Kirsten Gillibrand on Taxes

Last Updated : Nov 10, 2010

Summary

Senator Gillibrand has made statements that indicate she is not supportive to extending the Bush tax cuts. She has introduced proposals to eliminate capital gains taxes on investments into small businesses. Senator Gillibrand has also supported tax credits for employers who hire returning veterans, and stated that she will work to protect middle class families from the Alternative Minimum Tax (AMT). 

 

Capital Gains Tax

In July of 2010, Senator Gillibrand released a press statement noting her 

 

Opposition to Extension of the Bush Tax Cuts

In October of 2010, Senator Gillibrand issued a press statement concerning social security COLA adjustments. In that press statement, Senator Gillibrand noted that she opposed the Bush tax cuts.

 

Tax Cuts for Veteran Employers

In August of 2010, Senator Gillibrand released a press statement noting her belief that the “Work Opportunity Tax Credit” should be extended beyond it's 2010 end date. The tax credit is awarded to employers who hire returning veterans.

 

Official Website Statements

 

Voting Record

Continue Bush Tax Cuts for all Except top Earners

On July 25, 2012 the Senate voted on legislation to extend all of the Bush tax cuts with the exception of those earning more than $200,000 or couples earning more than $250,000. The measure passed 51-48 along mostly party lines. It was largely symbolic as tax bills are not legal unless they originate in the House. Kirsten Gillibrand voted in favor extending the Bush Tax Cuts for all except the highest earners.

Kirsten Gillibrand voted in favor extending the Bush Tax Cuts for all except the highest earners.

Continue All Bush Tax Cuts

On July 25, 2012 the Senate voted on an amendment to legislation to extend all of the Bush tax cuts. The measure failed 45-54 along mostly party lines. It was largely symbolic as tax bills are not legal unless they originate in the House. Kirsten Gillibrand voted against extending all Bush Tax cuts.

Kirsten Gillibrand voted against extending all Bush Tax cuts.

Alternative Minimum Tax Relief Act of 2008

The Alternative Minimum Tax was created to tax wealthy individuals who were exploiting loopholes to avoid paying taxes. It was not indexed to inflation and now affects many more families than it was intended. Congress regularly applies "fixes" to the law in the form of yearly adjustments. Sometimes they attempt to repeal it completely. In 2008, the house voted on the Alternative Minimum Tax Relief Act of 2008. The bill was had the objectives of increasing and extending through 2008 the alternative minimum tax (AMT) exemption amounts, and extending through 2008 the offset of certain nonrefundable personal tax credits against regular and AMT tax liability. This change would have brought in less revenue and that was to be offset by lowering the tax deductions for oil companies. The bill was supported by most Democrats and opposed by most Republicans. While it passed the house, it never came up for a vote in the Senate. Kirsten Gillibrand voted in favor of the Alternative Minimum Tax Relief Act of 2008.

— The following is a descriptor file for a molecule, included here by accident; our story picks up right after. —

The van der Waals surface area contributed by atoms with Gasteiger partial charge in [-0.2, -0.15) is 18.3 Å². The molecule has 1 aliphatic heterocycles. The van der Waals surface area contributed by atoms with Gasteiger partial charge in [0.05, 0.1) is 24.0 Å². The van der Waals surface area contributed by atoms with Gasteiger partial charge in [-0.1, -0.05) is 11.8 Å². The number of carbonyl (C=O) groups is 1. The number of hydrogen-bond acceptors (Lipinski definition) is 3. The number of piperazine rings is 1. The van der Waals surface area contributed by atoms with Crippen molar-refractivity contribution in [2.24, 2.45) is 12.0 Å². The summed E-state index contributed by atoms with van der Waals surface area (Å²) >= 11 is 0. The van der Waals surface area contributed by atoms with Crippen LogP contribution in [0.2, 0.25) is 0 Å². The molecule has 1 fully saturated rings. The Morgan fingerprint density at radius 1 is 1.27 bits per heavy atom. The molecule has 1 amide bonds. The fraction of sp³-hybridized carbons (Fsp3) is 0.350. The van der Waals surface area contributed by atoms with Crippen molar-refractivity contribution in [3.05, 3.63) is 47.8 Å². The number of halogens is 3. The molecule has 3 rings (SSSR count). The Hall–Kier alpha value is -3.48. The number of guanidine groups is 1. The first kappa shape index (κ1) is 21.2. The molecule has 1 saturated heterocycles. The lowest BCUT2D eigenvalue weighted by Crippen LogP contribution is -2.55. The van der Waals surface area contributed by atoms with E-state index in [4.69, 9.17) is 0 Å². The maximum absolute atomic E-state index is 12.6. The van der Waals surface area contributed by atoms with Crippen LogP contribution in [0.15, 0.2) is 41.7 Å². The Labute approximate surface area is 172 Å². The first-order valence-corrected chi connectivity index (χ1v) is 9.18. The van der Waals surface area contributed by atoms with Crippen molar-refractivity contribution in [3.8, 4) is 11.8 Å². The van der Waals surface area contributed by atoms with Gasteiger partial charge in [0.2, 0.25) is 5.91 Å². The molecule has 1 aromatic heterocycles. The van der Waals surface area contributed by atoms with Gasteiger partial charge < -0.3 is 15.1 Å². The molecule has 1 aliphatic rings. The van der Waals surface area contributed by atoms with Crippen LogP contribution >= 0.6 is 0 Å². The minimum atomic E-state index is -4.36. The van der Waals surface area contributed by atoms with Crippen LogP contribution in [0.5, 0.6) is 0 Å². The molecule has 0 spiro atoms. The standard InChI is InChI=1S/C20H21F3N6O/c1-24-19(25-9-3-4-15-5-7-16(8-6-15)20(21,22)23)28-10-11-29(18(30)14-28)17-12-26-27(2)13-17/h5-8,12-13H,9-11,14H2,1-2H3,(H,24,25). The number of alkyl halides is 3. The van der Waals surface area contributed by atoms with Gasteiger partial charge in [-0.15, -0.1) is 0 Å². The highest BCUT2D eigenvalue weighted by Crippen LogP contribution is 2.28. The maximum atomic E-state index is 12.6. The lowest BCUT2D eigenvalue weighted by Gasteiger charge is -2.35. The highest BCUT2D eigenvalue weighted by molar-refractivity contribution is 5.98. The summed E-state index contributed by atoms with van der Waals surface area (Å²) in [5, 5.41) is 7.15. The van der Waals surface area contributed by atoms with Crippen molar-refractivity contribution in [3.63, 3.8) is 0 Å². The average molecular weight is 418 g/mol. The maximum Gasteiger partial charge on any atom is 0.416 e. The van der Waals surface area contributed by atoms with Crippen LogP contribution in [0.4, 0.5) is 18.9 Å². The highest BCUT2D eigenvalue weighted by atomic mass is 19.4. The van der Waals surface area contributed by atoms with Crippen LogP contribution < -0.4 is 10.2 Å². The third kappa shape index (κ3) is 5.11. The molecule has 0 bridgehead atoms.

Kirsten Gillibrand voted in favor of the Alternative Minimum Tax Relief Act of 2008.

AMT Relief Act of 2007

The AMT Relief Act of 2007 sought to apply a fix to the AMT, and offset those costs by taxing gross income from overseas companies. Most Democrats supported the legislation and most Republicans opposed it and the bill passed the house, but was not brought up for a vote in the Senate. Kirsten Gillibrand voted in favor of the AMT Relief Act of 2007.

Kirsten Gillibrand voted in favor of the AMT Relief Act of 2007.

Tax Increase Prevention Act of 2007

In 2007, congress passed legislation to apply a temporary fix. Most Democrats supported the legislation and all Republicans opposed it on the grounds that it violated PAYGO. Kirsten Gillibrand voted in favor of the Tax Increase Prevention Act of 2007.

Kirsten Gillibrand voted in favor of the Tax Increase Prevention Act of 2007.

 

Sponsored and Cosponsored Legislation

Session-111; Bill Number-S 2882; Taxpayer Responsibility, Accountability, and Consistency Act of 2009 - Cosponsor

Amends the Internal Revenue Code to: (1) require reporting to the Internal Revenue Service (IRS) of payments (including payments of amounts in consideration for property or of gross proceeds) of $600 or more made by or to corporations (other than tax-exempt organizations); (2) set forth safe harbor criteria and rules relating to the treatment of workers as employees or independent contractors; and (3) increase penalties for failure to file correct tax return information or comply with other information reporting requirements. Requires the Secretary of the Treasury to issue an annual report on worker misclassification.

Session-110; Bill Number-H R 2517; Fair Tax Act of 2007 - Cosponsor

To promote freedom, fairness, and economic opportunity by repealing the income tax and other taxes, abolishing the Internal Revenue Service, and enacting a national sales tax to be administered primarily by the States.

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